As you probably know, Facebook is the biggest social media site on the planet, with over one billion active users. Because of this, it is a marketing goldmine–if you know how to use it. Targeted ads and sponsored stories work quite well, but there are always new methods being developed. One new avenue that is looking to open up a completely untapped area of marketing on Facebook is through its integrated, yet stand-alone, messenger service, Facebook Messenger.
For those who use Facebook on the go, Facebook Messenger is a necessity. This messaging app is used by as many as 900 million people every month. It runs like any basic messaging service. Recently, Facebook started to work closely with developers to open it up for advertising. This advertising will look and behave very differently than the simple, generic ads that typically show up on the side of the screen or in a user’s newsfeed. Instead, these are ads that are personalized and interactive, allowing a customer to read and respond, and in so doing, change the overall experience. These ads will create a completely new experience for both the customer and the business.
How will it work? Simply put, through the use of automated chatbots, who will interact with customers, talk with them, and learn their preferences. By developing these bots, Facebook hopes that Messenger will soon be the primary way that businesses and consumers communicate with each other. One important thing to note is that businesses will not be allowed to blindly contact people they have never dealt with before. However, if a user has already had a personal interaction with a business on Facebook before, then that business (or rather, chatbots built by developers for that business) will be allowed to talk to that customer, even starting the conversation by sending individually-tailored communications to their Messenger service. These ads can send product information, online shopping options, news and weather–really, depending on the business and the customer’s preferences, the sky’s the limit. The interaction can be text- or click-based, depending on how the user prefers the shopping experience.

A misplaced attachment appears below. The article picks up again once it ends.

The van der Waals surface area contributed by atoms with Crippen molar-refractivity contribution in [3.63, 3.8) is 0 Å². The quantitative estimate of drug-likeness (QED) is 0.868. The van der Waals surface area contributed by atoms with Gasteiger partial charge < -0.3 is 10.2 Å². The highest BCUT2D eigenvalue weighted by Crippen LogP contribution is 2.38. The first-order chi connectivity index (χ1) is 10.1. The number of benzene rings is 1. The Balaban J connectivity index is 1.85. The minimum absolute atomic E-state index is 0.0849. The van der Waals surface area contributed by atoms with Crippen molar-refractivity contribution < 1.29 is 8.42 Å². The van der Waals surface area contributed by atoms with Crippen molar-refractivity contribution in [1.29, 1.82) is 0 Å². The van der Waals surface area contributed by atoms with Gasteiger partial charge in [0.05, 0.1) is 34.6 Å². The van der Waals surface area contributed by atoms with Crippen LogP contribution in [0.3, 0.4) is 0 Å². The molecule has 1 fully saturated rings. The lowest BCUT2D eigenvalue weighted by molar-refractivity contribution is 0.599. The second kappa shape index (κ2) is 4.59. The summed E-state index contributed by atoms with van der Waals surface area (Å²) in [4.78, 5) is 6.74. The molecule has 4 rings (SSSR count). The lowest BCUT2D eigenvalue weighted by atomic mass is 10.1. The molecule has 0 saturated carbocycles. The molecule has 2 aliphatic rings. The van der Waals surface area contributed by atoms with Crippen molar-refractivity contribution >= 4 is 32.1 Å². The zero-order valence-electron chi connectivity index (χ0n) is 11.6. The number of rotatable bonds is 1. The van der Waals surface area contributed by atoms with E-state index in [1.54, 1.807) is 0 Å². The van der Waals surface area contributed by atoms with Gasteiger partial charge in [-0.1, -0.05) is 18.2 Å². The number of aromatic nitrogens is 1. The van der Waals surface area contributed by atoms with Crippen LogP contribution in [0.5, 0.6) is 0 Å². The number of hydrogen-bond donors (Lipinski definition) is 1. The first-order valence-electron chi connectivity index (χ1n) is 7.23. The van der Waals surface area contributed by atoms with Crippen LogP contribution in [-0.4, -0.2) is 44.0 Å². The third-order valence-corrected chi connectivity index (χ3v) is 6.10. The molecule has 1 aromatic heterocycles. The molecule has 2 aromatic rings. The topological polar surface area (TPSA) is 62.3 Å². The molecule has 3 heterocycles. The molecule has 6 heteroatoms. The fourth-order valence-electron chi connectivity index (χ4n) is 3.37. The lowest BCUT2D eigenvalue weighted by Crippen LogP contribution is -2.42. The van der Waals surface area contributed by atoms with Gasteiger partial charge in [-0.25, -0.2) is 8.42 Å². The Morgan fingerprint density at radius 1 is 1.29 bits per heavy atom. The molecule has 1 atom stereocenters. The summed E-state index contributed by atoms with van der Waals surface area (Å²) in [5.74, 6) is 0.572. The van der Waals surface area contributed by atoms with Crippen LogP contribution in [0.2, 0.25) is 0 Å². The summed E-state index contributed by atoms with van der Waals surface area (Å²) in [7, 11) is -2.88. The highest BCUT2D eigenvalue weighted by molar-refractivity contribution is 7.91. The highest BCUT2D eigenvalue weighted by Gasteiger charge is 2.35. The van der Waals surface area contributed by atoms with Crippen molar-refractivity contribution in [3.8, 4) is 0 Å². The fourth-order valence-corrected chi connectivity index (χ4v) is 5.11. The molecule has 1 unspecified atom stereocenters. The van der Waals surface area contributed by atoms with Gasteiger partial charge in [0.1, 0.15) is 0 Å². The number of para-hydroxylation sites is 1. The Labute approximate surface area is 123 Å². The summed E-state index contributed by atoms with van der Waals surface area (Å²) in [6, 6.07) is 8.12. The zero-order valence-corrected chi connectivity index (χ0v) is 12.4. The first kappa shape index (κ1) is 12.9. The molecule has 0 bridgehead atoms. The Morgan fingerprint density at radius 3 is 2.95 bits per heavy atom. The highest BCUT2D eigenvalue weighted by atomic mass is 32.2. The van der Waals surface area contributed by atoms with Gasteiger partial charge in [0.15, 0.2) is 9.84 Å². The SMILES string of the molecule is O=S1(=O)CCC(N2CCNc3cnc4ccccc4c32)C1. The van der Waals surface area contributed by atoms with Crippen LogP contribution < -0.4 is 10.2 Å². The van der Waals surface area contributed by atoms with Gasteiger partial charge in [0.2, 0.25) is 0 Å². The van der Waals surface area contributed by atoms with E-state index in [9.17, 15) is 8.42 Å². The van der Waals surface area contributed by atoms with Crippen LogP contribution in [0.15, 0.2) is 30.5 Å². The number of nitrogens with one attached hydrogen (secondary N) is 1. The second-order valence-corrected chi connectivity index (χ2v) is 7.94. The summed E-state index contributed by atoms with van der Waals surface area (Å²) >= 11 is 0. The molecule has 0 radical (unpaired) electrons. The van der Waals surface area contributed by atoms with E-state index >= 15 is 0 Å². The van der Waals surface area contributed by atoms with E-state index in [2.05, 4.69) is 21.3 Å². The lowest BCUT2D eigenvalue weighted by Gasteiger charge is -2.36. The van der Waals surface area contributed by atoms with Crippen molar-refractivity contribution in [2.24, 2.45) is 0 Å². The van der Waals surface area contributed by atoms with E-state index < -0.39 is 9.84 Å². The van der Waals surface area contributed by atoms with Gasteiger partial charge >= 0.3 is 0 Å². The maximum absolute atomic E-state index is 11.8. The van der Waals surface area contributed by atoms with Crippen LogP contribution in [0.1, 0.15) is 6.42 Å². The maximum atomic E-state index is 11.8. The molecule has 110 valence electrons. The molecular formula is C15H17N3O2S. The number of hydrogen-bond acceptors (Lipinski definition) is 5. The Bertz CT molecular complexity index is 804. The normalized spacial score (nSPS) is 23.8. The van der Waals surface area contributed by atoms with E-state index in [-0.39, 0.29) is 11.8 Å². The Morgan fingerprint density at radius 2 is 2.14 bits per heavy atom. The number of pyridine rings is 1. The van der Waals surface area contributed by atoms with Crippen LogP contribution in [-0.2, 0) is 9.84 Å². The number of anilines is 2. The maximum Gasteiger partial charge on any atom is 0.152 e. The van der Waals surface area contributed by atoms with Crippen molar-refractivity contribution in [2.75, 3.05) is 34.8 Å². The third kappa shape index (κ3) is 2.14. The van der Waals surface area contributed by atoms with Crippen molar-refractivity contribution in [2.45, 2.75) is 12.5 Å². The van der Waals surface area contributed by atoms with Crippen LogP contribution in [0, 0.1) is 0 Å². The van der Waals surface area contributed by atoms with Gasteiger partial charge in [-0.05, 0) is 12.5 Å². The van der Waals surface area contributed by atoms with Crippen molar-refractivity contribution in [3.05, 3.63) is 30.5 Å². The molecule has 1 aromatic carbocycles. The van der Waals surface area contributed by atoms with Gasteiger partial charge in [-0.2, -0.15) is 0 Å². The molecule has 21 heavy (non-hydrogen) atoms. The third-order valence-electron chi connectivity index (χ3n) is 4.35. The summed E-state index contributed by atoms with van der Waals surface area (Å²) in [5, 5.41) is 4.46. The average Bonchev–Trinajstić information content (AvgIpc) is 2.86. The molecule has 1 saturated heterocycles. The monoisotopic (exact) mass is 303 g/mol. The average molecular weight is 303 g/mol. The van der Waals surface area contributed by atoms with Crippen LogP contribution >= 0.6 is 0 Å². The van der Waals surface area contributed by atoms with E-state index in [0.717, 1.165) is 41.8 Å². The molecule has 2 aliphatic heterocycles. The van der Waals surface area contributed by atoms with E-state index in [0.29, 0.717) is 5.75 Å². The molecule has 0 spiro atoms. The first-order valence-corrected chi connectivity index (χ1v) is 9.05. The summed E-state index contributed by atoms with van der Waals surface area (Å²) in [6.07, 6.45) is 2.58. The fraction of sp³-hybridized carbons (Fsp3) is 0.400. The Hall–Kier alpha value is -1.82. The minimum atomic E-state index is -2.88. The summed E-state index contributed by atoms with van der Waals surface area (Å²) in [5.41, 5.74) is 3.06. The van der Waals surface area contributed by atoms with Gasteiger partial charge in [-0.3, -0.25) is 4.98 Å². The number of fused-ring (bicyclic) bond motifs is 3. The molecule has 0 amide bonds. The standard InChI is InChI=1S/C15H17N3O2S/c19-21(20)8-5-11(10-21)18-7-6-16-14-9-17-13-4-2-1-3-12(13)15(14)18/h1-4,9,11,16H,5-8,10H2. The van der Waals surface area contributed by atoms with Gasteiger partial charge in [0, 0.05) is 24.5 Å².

The eventual outcome of this? Who knows. One thought is that this could be the beginning of the end for individual company apps. Instead of having to download and install an app to shop at a specific company, why not just have a continuous conversation with that company through Facebook Messenger? The more a customer uses it, the more it will learn what he or she likes, and what sort of experience they’d like to have with the many and varied businesses that are now at their fingertips. Regardless, Facebook Messenger is going to get a whole lot busier.